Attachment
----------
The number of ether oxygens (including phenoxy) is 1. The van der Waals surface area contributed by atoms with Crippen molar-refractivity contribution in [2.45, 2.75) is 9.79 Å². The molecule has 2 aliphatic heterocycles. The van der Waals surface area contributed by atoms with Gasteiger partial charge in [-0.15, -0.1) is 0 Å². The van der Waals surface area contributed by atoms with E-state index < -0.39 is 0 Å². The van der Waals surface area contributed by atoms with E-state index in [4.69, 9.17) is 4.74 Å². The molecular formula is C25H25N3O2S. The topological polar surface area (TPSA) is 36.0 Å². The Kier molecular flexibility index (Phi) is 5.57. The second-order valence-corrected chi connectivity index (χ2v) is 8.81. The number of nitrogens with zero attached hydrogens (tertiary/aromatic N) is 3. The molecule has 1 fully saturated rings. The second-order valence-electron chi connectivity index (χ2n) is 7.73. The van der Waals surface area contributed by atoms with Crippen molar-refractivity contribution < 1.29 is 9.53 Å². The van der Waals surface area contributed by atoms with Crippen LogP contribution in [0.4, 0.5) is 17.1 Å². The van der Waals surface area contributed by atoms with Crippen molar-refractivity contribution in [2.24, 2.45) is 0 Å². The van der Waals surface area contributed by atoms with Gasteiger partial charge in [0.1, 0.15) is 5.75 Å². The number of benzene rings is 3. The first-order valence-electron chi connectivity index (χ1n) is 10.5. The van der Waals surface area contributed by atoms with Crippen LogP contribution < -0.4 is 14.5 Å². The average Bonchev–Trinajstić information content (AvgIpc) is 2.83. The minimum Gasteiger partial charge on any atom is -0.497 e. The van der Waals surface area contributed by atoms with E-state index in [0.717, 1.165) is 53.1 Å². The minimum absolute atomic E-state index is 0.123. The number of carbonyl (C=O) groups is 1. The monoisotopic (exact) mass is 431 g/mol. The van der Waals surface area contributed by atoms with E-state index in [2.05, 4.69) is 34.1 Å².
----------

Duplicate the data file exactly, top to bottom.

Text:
The number of ether oxygens (including phenoxy) is 1. The van der Waals surface area contributed by atoms with Crippen molar-refractivity contribution in [2.45, 2.75) is 9.79 Å². The molecule has 2 aliphatic heterocycles. The van der Waals surface area contributed by atoms with Gasteiger partial charge in [-0.15, -0.1) is 0 Å². The van der Waals surface area contributed by atoms with E-state index < -0.39 is 0 Å². The van der Waals surface area contributed by atoms with E-state index in [4.69, 9.17) is 4.74 Å². The molecular formula is C25H25N3O2S. The topological polar surface area (TPSA) is 36.0 Å². The Kier molecular flexibility index (Phi) is 5.57. The second-order valence-corrected chi connectivity index (χ2v) is 8.81. The number of nitrogens with zero attached hydrogens (tertiary/aromatic N) is 3. The molecule has 1 fully saturated rings. The second-order valence-electron chi connectivity index (χ2n) is 7.73. The van der Waals surface area contributed by atoms with Crippen molar-refractivity contribution < 1.29 is 9.53 Å². The van der Waals surface area contributed by atoms with Crippen LogP contribution in [0.4, 0.5) is 17.1 Å². The van der Waals surface area contributed by atoms with Crippen molar-refractivity contribution in [2.24, 2.45) is 0 Å². The van der Waals surface area contributed by atoms with Gasteiger partial charge in [0.1, 0.15) is 5.75 Å². The number of benzene rings is 3. The first-order valence-electron chi connectivity index (χ1n) is 10.5. The van der Waals surface area contributed by atoms with Crippen LogP contribution < -0.4 is 14.5 Å². The average Bonchev–Trinajstić information content (AvgIpc) is 2.83. The minimum Gasteiger partial charge on any atom is -0.497 e. The van der Waals surface area contributed by atoms with E-state index in [0.717, 1.165) is 53.1 Å². The minimum absolute atomic E-state index is 0.123. The number of carbonyl (C=O) groups is 1. The monoisotopic (exact) mass is 431 g/mol. The van der Waals surface area contributed by atoms with E-state index in [2.05, 4.69) is 34.1 Å².